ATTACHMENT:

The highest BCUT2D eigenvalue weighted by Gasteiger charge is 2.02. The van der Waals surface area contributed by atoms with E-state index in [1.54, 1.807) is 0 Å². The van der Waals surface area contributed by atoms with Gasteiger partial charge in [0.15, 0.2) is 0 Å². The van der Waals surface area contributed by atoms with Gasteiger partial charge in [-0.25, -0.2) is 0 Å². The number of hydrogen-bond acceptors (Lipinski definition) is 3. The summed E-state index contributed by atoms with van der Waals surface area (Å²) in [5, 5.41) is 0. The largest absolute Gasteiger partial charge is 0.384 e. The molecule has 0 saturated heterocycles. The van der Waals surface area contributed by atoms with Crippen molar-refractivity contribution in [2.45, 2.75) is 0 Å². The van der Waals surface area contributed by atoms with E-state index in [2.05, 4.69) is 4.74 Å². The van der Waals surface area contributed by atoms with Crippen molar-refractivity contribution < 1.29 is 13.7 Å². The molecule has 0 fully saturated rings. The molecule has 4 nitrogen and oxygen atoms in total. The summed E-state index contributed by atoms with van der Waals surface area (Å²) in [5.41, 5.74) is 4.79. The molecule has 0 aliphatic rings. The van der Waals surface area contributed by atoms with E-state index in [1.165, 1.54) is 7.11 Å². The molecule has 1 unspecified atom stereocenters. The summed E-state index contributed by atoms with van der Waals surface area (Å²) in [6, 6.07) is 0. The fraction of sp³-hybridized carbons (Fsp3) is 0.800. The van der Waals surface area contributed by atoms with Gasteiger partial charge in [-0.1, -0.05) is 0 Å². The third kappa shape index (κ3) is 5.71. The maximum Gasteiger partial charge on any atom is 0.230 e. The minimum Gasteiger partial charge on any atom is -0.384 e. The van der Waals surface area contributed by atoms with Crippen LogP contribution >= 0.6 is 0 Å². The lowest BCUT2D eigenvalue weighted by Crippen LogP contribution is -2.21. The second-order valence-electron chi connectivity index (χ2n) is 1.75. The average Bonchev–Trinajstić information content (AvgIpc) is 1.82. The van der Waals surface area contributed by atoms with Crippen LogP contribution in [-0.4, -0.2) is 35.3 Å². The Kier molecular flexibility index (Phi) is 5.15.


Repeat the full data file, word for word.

The highest BCUT2D eigenvalue weighted by Gasteiger charge is 2.02. The van der Waals surface area contributed by atoms with E-state index in [1.54, 1.807) is 0 Å². The van der Waals surface area contributed by atoms with Gasteiger partial charge in [0.15, 0.2) is 0 Å². The van der Waals surface area contributed by atoms with Gasteiger partial charge in [-0.25, -0.2) is 0 Å². The number of hydrogen-bond acceptors (Lipinski definition) is 3. The summed E-state index contributed by atoms with van der Waals surface area (Å²) in [5, 5.41) is 0. The largest absolute Gasteiger partial charge is 0.384 e. The molecule has 0 saturated heterocycles. The van der Waals surface area contributed by atoms with Crippen molar-refractivity contribution in [2.45, 2.75) is 0 Å². The van der Waals surface area contributed by atoms with E-state index in [2.05, 4.69) is 4.74 Å². The van der Waals surface area contributed by atoms with Crippen molar-refractivity contribution < 1.29 is 13.7 Å². The molecule has 0 fully saturated rings. The molecule has 4 nitrogen and oxygen atoms in total. The summed E-state index contributed by atoms with van der Waals surface area (Å²) in [5.41, 5.74) is 4.79. The molecule has 0 aliphatic rings. The van der Waals surface area contributed by atoms with E-state index in [1.165, 1.54) is 7.11 Å². The molecule has 1 unspecified atom stereocenters. The summed E-state index contributed by atoms with van der Waals surface area (Å²) in [6, 6.07) is 0. The fraction of sp³-hybridized carbons (Fsp3) is 0.800. The van der Waals surface area contributed by atoms with Gasteiger partial charge in [-0.1, -0.05) is 0 Å². The third kappa shape index (κ3) is 5.71. The maximum Gasteiger partial charge on any atom is 0.230 e. The minimum Gasteiger partial charge on any atom is -0.384 e. The van der Waals surface area contributed by atoms with Crippen LogP contribution >= 0.6 is 0 Å². The lowest BCUT2D eigenvalue weighted by Crippen LogP contribution is -2.21. The second-order valence-electron chi connectivity index (χ2n) is 1.75. The average Bonchev–Trinajstić information content (AvgIpc) is 1.82. The van der Waals surface area contributed by atoms with Crippen LogP contribution in [-0.4, -0.2) is 35.3 Å². The Kier molecular flexibility index (Phi) is 5.15.